YouTube is again touting the living-room TV as the fastest-growing screen in its device matrix, angling to get more advertisers to spend money on the platform.
In December 2020, more than 120 million Americans streamed YouTube and YouTube TV on their TVs — up over 20% from 100 million in March 2020, according to the Google-owned video giant. That lift, driven by the COVID-19 pandemic, helped fuel YouTube’s $6.89 billion in ad revenue in the fourth quarter of 2020, up 46% year over year.
Moreover, about one-fourth of YouTube’s logged-in connected-TV viewers last December watched YouTube and YouTube TV content almost exclusively (more than 90% of their total viewing) on TV screens.
YouTube is pushing its CTV reach ahead of the 2021-22 U.S. TV upfront buying season, when for the first time advertisers will be able to measure their YouTube connected-TV campaigns through Nielsen’s Digital Ad Ratings and Total Ad Ratings.
“Viewers are leaving behind traditional primetime, and we’re finding at YouTube that the new primetime is personal,” Neal Mohan, YouTube’s chief product officer, wrote in a blog post Wednesday. Streaming video “gives advertisers more places to reach those customers who have been abandoning TV for streaming platforms, including hard-to-reach viewers.”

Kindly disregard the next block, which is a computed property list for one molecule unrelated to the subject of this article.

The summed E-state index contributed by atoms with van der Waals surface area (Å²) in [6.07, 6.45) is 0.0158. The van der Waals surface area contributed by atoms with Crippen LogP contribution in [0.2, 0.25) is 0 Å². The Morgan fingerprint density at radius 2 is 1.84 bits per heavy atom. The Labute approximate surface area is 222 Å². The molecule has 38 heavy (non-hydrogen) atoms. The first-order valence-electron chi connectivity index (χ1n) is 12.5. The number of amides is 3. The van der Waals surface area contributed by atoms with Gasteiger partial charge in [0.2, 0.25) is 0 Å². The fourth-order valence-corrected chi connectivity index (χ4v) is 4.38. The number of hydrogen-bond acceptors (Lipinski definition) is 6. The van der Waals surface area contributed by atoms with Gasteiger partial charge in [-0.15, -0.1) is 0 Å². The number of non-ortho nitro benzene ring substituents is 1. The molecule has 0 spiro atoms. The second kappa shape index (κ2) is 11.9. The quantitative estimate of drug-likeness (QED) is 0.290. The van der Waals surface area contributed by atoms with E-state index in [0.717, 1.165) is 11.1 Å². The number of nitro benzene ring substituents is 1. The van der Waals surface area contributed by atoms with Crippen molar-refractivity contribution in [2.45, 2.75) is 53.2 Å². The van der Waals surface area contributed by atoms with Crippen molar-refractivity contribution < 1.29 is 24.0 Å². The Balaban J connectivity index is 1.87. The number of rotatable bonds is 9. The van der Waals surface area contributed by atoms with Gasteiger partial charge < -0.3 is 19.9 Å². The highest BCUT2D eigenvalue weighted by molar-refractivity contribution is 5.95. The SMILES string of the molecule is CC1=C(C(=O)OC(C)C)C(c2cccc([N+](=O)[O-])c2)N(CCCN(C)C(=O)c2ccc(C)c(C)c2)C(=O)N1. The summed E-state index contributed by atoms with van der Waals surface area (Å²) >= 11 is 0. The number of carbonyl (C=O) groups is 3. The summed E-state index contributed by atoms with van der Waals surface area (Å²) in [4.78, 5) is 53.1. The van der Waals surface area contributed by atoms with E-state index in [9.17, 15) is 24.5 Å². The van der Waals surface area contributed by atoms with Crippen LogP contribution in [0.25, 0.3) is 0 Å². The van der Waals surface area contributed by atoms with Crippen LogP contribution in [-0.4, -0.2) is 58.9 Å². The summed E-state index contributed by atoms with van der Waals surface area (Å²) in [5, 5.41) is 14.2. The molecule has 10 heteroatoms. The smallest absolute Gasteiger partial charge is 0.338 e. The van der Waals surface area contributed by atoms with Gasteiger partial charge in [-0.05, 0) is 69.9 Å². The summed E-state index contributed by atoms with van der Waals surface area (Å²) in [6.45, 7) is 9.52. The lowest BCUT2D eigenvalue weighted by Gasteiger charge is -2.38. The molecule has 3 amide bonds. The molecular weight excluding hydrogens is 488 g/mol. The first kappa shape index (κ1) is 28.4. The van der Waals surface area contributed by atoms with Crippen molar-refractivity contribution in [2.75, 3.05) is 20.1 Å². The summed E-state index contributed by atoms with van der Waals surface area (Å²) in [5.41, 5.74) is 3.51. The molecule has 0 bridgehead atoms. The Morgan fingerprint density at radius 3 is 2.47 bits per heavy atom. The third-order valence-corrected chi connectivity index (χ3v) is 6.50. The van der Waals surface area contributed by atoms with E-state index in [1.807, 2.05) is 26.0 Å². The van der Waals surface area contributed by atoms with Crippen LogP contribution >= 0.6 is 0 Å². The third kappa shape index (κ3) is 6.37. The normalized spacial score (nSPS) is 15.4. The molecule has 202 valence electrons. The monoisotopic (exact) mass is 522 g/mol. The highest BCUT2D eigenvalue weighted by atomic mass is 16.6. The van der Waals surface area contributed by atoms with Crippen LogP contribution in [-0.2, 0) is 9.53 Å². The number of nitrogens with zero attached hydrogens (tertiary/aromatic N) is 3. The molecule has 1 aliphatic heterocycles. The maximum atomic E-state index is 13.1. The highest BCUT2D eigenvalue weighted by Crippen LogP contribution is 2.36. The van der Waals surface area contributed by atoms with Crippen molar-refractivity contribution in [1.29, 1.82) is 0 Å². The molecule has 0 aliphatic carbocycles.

According to Comscore data from June 2020, 82.5% of connected-TV viewing in the U.S. comes from five streaming services: Netflix, YouTube, Amazon Prime, Hulu and Disney Plus. Of those, only YouTube and Hulu sell ads, Mohan pointed out.
Mohan also cited a February 2020 study YouTube commissioned from research firm Talk Shoppe, which found 70% of YouTube viewers say they bought a product as the result of seeing the brand on YouTube. The video platform is testing a new integrated shopping experience that will let viewers make purchases directly on YouTube, Mohan announced last month.
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